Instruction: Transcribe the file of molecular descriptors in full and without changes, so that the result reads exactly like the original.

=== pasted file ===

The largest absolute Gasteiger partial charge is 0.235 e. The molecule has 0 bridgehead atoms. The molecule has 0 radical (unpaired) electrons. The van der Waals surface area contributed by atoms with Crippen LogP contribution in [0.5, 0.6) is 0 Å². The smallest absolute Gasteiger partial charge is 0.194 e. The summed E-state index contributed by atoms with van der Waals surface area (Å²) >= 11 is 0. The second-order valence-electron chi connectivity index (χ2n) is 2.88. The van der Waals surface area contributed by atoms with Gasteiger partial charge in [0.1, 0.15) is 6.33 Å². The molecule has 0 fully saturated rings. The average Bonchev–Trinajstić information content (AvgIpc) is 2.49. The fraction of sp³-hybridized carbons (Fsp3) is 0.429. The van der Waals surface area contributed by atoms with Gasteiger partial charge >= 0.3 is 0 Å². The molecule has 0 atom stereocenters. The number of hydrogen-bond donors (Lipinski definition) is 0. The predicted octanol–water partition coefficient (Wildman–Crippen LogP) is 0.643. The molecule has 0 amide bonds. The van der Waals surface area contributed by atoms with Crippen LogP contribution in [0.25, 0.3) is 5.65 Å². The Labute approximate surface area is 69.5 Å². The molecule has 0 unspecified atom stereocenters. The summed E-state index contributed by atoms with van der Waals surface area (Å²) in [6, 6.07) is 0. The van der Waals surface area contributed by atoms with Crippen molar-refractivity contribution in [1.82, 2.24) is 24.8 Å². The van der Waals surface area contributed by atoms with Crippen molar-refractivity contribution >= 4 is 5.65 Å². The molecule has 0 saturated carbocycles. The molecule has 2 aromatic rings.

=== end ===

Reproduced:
The largest absolute Gasteiger partial charge is 0.235 e. The molecule has 0 bridgehead atoms. The molecule has 0 radical (unpaired) electrons. The van der Waals surface area contributed by atoms with Crippen LogP contribution in [0.5, 0.6) is 0 Å². The smallest absolute Gasteiger partial charge is 0.194 e. The summed E-state index contributed by atoms with van der Waals surface area (Å²) >= 11 is 0. The second-order valence-electron chi connectivity index (χ2n) is 2.88. The van der Waals surface area contributed by atoms with Gasteiger partial charge in [0.1, 0.15) is 6.33 Å². The molecule has 0 fully saturated rings. The average Bonchev–Trinajstić information content (AvgIpc) is 2.49. The fraction of sp³-hybridized carbons (Fsp3) is 0.429. The van der Waals surface area contributed by atoms with Gasteiger partial charge >= 0.3 is 0 Å². The molecule has 0 atom stereocenters. The number of hydrogen-bond donors (Lipinski definition) is 0. The predicted octanol–water partition coefficient (Wildman–Crippen LogP) is 0.643. The molecule has 0 amide bonds. The van der Waals surface area contributed by atoms with Crippen LogP contribution in [0.25, 0.3) is 5.65 Å². The Labute approximate surface area is 69.5 Å². The molecule has 0 unspecified atom stereocenters. The summed E-state index contributed by atoms with van der Waals surface area (Å²) in [6, 6.07) is 0. The van der Waals surface area contributed by atoms with Crippen molar-refractivity contribution in [1.82, 2.24) is 24.8 Å². The van der Waals surface area contributed by atoms with Crippen molar-refractivity contribution >= 4 is 5.65 Å². The molecule has 0 saturated carbocycles. The molecule has 2 aromatic rings.